The end of my last post made me realize that it was high time to pull that dusty bottle of 10 year Arran off my shelf for a thorough tasting. It can be hard for me to find the motivation to write about a whisky that I’m indifferent to – it’s much easier to get the ball rolling with a whisky that is spectacular, or even one that is awful. But tasting a much more impressive bottling from the same distiller was just the kick in the pants that I needed.
Before I get into the whisky (literally and literarily) I’d like to take a look at the background of the distillery. I’ve talked before about the massive downturn that the Scotch whisky industry went through in the 1980’s, but the reality of that time period truly comes to light when one looks at the pattern of distillery openings and closings in Scotland over that last five decades.
Information about distillery closings from the 1960’s is hard to come by, but I’m relatively sure there were very few, if any, and during that decade at least 13 new distilleries came on-line. The 1970’s saw the trend begin to reverse, with just five new facilities being almost balanced out by the three that were lost. Then things really went south in the 1980’s with no less than 18 distilleries shutting their doors, and not a single new one opening. Keep in mind that I’m only counting closures that were essentially permanent – I’m not even considering the outfits that were mothballed for anywhere from a few years to a decade before eventually coming back into operation. The after effects of the 1980’s saw four more distilleries go under in the 1990’s, but there was some hope as consumer demand surged and three new distilleries came to be. In the first decade of the new millennium, six more new facilities commenced production. In the same period roughly half a dozen have closed or been mothballed. It remains to be seen if those mothballed distilleries will return to production, or become permanent closures.
The point that I’m trying to get at here is that it would take a lot of moxie to open a new distillery in Scotland in the early 90’s; but that is just what Harold Currie, a former director of Chivas, did. He founded the Isle of Arran distillery in 1993, construction began late in 1994 and the stills were running by mid 1995.
The island is located in the Firth of Clyde, a body of water that separates the Kintyre peninsula from the southwest coast of the Scottish mainland. Arran has a rich distilling history, although most of the 50+ distilleries that operated on the island in the early 1800’s were not licensed, and the last legal distillery closed in 1837. The location of the new distillery, on the far north of the island, was chosen partly for its exceptionally pure water source – Loch na Davie.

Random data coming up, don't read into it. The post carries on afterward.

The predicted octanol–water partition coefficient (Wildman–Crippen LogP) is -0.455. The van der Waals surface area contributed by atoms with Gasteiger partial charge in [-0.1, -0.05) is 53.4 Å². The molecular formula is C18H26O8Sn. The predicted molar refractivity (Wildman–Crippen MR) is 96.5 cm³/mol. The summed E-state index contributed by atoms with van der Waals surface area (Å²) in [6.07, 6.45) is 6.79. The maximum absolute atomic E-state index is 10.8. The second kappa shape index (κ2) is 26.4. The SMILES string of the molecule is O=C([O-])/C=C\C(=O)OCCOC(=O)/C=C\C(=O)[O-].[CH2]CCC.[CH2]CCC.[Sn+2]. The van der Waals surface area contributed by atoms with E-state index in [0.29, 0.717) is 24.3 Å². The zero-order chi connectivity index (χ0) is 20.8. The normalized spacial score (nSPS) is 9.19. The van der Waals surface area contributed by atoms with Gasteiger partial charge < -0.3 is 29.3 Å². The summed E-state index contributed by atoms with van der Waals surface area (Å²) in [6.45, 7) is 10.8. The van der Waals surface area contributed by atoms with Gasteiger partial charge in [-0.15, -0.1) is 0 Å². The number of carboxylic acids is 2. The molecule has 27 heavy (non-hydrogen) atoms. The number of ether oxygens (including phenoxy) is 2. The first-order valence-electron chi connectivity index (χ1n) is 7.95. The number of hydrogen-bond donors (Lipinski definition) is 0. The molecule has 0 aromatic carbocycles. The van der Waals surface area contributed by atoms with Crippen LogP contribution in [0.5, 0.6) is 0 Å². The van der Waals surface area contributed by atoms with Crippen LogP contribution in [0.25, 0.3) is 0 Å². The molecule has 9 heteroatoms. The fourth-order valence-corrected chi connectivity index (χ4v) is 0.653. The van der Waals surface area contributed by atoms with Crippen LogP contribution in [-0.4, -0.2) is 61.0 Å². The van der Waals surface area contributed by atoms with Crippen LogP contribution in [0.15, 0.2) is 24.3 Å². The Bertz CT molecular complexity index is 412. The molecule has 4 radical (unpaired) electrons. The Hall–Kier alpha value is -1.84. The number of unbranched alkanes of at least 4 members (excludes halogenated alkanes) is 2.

In the early years of operation, several very young expressions were released, but now that they have enough stock aging, the lineup is led by the 10 yr, as well as a 14 yr and a few “no age statement” cask finished bottlings. Several limited releases seem to be available, as well as a moderately peated version (most of the malt used here is unpeated). No chill filtering is employed, and no caramel coloring used. As for the 10 year:
Pale golden in color.
Aromatic nose, mix of clay and floral notes.
Light to medium bodied.
Slightly sweet up front. Fairly floral through the mid palate, and those flavors carry on through the respectably long finish, where they are joined by warm spice notes of moderate intensity. The spice fades off late in the finish, leaving the floral notes as the whisky’s final voice while they turn slightly perfumed. It progresses through with no rough edges and decent balance, but I’d like to see more complexity.
My feelings of mediocrity towards this whisky may be partly down to personal preference. As I’ve put some time in with this bottle over the last week, it seems to have grown on me a bit, and I think it’s really just the tail end of the finish that I don’t care for.